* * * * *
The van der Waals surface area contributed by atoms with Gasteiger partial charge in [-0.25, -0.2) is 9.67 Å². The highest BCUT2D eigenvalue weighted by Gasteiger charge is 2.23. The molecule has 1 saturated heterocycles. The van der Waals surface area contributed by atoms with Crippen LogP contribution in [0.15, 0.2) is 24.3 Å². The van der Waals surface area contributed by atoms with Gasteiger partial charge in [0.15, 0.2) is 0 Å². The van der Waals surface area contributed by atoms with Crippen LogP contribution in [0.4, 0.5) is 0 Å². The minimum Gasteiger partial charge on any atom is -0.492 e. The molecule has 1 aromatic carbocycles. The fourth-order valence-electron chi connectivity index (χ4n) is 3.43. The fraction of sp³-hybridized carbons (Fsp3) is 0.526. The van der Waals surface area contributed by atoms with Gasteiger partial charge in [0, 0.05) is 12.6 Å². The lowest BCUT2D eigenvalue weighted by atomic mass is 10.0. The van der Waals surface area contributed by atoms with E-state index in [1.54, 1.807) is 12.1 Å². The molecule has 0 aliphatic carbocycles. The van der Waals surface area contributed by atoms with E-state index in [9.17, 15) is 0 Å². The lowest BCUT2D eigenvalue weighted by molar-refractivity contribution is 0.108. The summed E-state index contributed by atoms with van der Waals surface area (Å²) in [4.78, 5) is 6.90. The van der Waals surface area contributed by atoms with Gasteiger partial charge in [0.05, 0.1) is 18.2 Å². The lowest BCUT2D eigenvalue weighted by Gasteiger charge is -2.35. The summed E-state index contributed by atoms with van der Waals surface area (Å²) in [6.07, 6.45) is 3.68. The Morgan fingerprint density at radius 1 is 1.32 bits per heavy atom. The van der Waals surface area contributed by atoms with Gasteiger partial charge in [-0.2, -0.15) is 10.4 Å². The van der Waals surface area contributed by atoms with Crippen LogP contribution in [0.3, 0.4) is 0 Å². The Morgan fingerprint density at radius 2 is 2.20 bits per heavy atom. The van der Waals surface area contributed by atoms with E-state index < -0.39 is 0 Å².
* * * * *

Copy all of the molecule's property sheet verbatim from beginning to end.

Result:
The van der Waals surface area contributed by atoms with Gasteiger partial charge in [-0.25, -0.2) is 9.67 Å². The highest BCUT2D eigenvalue weighted by Gasteiger charge is 2.23. The molecule has 1 saturated heterocycles. The van der Waals surface area contributed by atoms with Crippen LogP contribution in [0.15, 0.2) is 24.3 Å². The van der Waals surface area contributed by atoms with Gasteiger partial charge in [0.15, 0.2) is 0 Å². The van der Waals surface area contributed by atoms with Crippen LogP contribution in [0.4, 0.5) is 0 Å². The minimum Gasteiger partial charge on any atom is -0.492 e. The molecule has 1 aromatic carbocycles. The fourth-order valence-electron chi connectivity index (χ4n) is 3.43. The fraction of sp³-hybridized carbons (Fsp3) is 0.526. The van der Waals surface area contributed by atoms with Gasteiger partial charge in [0, 0.05) is 12.6 Å². The lowest BCUT2D eigenvalue weighted by atomic mass is 10.0. The van der Waals surface area contributed by atoms with E-state index in [1.54, 1.807) is 12.1 Å². The molecule has 0 aliphatic carbocycles. The van der Waals surface area contributed by atoms with E-state index in [9.17, 15) is 0 Å². The lowest BCUT2D eigenvalue weighted by molar-refractivity contribution is 0.108. The summed E-state index contributed by atoms with van der Waals surface area (Å²) in [4.78, 5) is 6.90. The van der Waals surface area contributed by atoms with Gasteiger partial charge in [0.05, 0.1) is 18.2 Å². The lowest BCUT2D eigenvalue weighted by Gasteiger charge is -2.35. The summed E-state index contributed by atoms with van der Waals surface area (Å²) in [6.07, 6.45) is 3.68. The Morgan fingerprint density at radius 1 is 1.32 bits per heavy atom. The van der Waals surface area contributed by atoms with Gasteiger partial charge in [-0.2, -0.15) is 10.4 Å². The van der Waals surface area contributed by atoms with Crippen LogP contribution in [0.3, 0.4) is 0 Å². The Morgan fingerprint density at radius 2 is 2.20 bits per heavy atom. The van der Waals surface area contributed by atoms with E-state index < -0.39 is 0 Å².